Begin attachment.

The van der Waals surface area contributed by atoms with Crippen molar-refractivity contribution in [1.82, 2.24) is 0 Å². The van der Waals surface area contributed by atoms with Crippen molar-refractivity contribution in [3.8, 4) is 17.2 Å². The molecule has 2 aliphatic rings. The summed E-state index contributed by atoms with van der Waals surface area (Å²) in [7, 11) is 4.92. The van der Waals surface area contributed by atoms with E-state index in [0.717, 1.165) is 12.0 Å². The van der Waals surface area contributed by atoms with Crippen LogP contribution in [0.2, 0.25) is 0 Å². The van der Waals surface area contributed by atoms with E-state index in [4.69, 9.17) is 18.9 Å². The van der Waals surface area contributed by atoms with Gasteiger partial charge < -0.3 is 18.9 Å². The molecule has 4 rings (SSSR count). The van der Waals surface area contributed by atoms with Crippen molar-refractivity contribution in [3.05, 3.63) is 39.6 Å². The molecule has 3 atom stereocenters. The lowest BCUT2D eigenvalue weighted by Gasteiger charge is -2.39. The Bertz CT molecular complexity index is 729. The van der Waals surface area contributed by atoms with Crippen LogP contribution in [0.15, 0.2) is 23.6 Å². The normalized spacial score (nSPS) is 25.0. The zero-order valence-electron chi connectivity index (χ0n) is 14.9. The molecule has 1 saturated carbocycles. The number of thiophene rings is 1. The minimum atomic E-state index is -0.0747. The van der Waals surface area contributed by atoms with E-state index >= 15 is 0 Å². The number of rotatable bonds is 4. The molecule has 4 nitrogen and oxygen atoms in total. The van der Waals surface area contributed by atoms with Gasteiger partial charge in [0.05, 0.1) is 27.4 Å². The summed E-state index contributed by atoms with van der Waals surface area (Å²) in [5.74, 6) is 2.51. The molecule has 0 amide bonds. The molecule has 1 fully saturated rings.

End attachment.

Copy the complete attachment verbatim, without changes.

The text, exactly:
The van der Waals surface area contributed by atoms with Crippen molar-refractivity contribution in [1.82, 2.24) is 0 Å². The van der Waals surface area contributed by atoms with Crippen molar-refractivity contribution in [3.8, 4) is 17.2 Å². The molecule has 2 aliphatic rings. The summed E-state index contributed by atoms with van der Waals surface area (Å²) in [7, 11) is 4.92. The van der Waals surface area contributed by atoms with E-state index in [0.717, 1.165) is 12.0 Å². The van der Waals surface area contributed by atoms with Crippen LogP contribution in [0.2, 0.25) is 0 Å². The van der Waals surface area contributed by atoms with E-state index in [4.69, 9.17) is 18.9 Å². The van der Waals surface area contributed by atoms with Gasteiger partial charge < -0.3 is 18.9 Å². The molecule has 4 rings (SSSR count). The van der Waals surface area contributed by atoms with Crippen molar-refractivity contribution in [3.05, 3.63) is 39.6 Å². The molecule has 3 atom stereocenters. The lowest BCUT2D eigenvalue weighted by Gasteiger charge is -2.39. The Bertz CT molecular complexity index is 729. The van der Waals surface area contributed by atoms with Crippen LogP contribution in [0.15, 0.2) is 23.6 Å². The normalized spacial score (nSPS) is 25.0. The zero-order valence-electron chi connectivity index (χ0n) is 14.9. The molecule has 1 saturated carbocycles. The number of thiophene rings is 1. The minimum atomic E-state index is -0.0747. The van der Waals surface area contributed by atoms with E-state index >= 15 is 0 Å². The number of rotatable bonds is 4. The molecule has 4 nitrogen and oxygen atoms in total. The van der Waals surface area contributed by atoms with Gasteiger partial charge in [0.05, 0.1) is 27.4 Å². The summed E-state index contributed by atoms with van der Waals surface area (Å²) in [5.74, 6) is 2.51. The molecule has 0 amide bonds. The molecule has 1 fully saturated rings.